I veered away from the stores and made my way to reception.  I checked in for my 2-night stay.  I then caught the elevator up to the 13th floor.  When I first moved to New York City, years ago, I lived in a building with fourteen floors.  I lived on the thirteenth.  The building, built around the time Dizengoff became mayor of the new Tel Aviv, incorporated a superstition.  No thirteenth floor.  Officially, the elevator reached floor 12E.  It only made the superstition more mindful. 

     There was no such superstition in Israel.  I dropped off my pack in the room, splashed some water on my face, caught the elevator down to the first floor, exited the security zone, and began the hour walk to Hayarkon Park.  I’d mapped out the walk on Google.  I walked up Weizmann Street to the Medina Square, hung a right on Jabotinsky Street, crossed the city to Abba Hillel Silver Road, hung a left and continued on to the Yarkon River, located on the park’s perimeter.  All of these street names meant something to me, but more on that in a bit.  I had a meeting and I was running a little late.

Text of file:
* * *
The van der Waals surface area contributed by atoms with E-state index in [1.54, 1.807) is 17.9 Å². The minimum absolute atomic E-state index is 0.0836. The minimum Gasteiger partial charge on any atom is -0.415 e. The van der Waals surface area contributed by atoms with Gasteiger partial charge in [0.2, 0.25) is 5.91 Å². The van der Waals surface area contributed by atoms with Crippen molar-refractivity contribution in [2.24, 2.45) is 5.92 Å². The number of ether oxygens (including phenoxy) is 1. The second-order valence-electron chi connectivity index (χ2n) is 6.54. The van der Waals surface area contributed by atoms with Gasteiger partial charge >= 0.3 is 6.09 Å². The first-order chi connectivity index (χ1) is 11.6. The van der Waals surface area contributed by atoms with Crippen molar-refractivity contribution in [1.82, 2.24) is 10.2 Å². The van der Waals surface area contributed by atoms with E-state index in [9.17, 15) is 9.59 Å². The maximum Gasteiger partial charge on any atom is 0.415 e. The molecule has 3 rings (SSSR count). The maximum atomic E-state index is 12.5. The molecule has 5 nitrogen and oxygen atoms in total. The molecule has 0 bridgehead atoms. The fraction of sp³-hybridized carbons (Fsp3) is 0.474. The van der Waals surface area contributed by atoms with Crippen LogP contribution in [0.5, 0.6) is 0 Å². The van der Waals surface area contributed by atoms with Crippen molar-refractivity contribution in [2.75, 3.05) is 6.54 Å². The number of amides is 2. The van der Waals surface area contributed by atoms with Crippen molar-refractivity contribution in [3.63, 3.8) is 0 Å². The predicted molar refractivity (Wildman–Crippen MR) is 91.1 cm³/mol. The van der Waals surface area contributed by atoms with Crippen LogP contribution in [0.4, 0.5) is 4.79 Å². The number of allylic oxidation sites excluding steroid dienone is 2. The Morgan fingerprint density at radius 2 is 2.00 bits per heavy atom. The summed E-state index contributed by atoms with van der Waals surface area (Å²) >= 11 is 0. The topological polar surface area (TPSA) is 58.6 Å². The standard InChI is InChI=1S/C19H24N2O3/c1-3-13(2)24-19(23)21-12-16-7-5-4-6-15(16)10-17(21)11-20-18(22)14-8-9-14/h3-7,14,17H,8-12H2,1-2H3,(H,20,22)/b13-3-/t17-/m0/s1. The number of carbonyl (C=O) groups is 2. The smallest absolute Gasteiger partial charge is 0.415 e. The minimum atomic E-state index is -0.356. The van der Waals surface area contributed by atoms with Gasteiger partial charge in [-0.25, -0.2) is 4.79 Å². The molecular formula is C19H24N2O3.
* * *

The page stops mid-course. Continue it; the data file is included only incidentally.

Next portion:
The meet point was the dog park off of Rokach Street.  There, I met a man named Ezer.  Weeks earlier, I had made arrangements to rent a bicycle from Ezer and his wife, who together ran a tour guide operation.  They welcomed wealthy foreigners to Israel and guided them, on bikes, to famous places.  I didn’t want the tour.  I wanted the bike.  Ezer and his wife accommodated and they rented out their finest, a BMC carbon frame, with high-end Campagnolo parts and wheel set.  New, that bicycle would have cost well over ten thousand dollars.  I rented the bicycle for two weeks, at around three hundred dollars per week.